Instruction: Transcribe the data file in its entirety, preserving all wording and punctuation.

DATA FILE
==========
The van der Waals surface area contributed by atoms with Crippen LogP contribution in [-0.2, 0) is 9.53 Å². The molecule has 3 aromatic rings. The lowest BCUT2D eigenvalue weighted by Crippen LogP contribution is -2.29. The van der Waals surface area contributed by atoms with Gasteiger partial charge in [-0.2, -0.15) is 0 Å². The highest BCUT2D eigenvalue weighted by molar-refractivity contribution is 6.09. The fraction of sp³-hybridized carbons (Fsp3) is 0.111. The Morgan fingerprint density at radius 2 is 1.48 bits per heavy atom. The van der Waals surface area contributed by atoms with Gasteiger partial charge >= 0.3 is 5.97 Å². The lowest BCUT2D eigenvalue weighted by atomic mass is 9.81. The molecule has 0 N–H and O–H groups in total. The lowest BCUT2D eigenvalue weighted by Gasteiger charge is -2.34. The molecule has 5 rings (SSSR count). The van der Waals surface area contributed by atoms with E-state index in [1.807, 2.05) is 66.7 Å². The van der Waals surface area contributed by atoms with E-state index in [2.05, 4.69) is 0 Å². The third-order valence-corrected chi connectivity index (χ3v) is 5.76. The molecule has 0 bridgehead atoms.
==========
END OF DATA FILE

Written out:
The van der Waals surface area contributed by atoms with Crippen LogP contribution in [-0.2, 0) is 9.53 Å². The molecule has 3 aromatic rings. The lowest BCUT2D eigenvalue weighted by Crippen LogP contribution is -2.29. The van der Waals surface area contributed by atoms with Gasteiger partial charge in [-0.2, -0.15) is 0 Å². The highest BCUT2D eigenvalue weighted by molar-refractivity contribution is 6.09. The fraction of sp³-hybridized carbons (Fsp3) is 0.111. The Morgan fingerprint density at radius 2 is 1.48 bits per heavy atom. The van der Waals surface area contributed by atoms with Gasteiger partial charge >= 0.3 is 5.97 Å². The lowest BCUT2D eigenvalue weighted by atomic mass is 9.81. The molecule has 0 N–H and O–H groups in total. The lowest BCUT2D eigenvalue weighted by Gasteiger charge is -2.34. The molecule has 5 rings (SSSR count). The van der Waals surface area contributed by atoms with E-state index in [1.807, 2.05) is 66.7 Å². The van der Waals surface area contributed by atoms with E-state index in [2.05, 4.69) is 0 Å². The third-order valence-corrected chi connectivity index (χ3v) is 5.76. The molecule has 0 bridgehead atoms.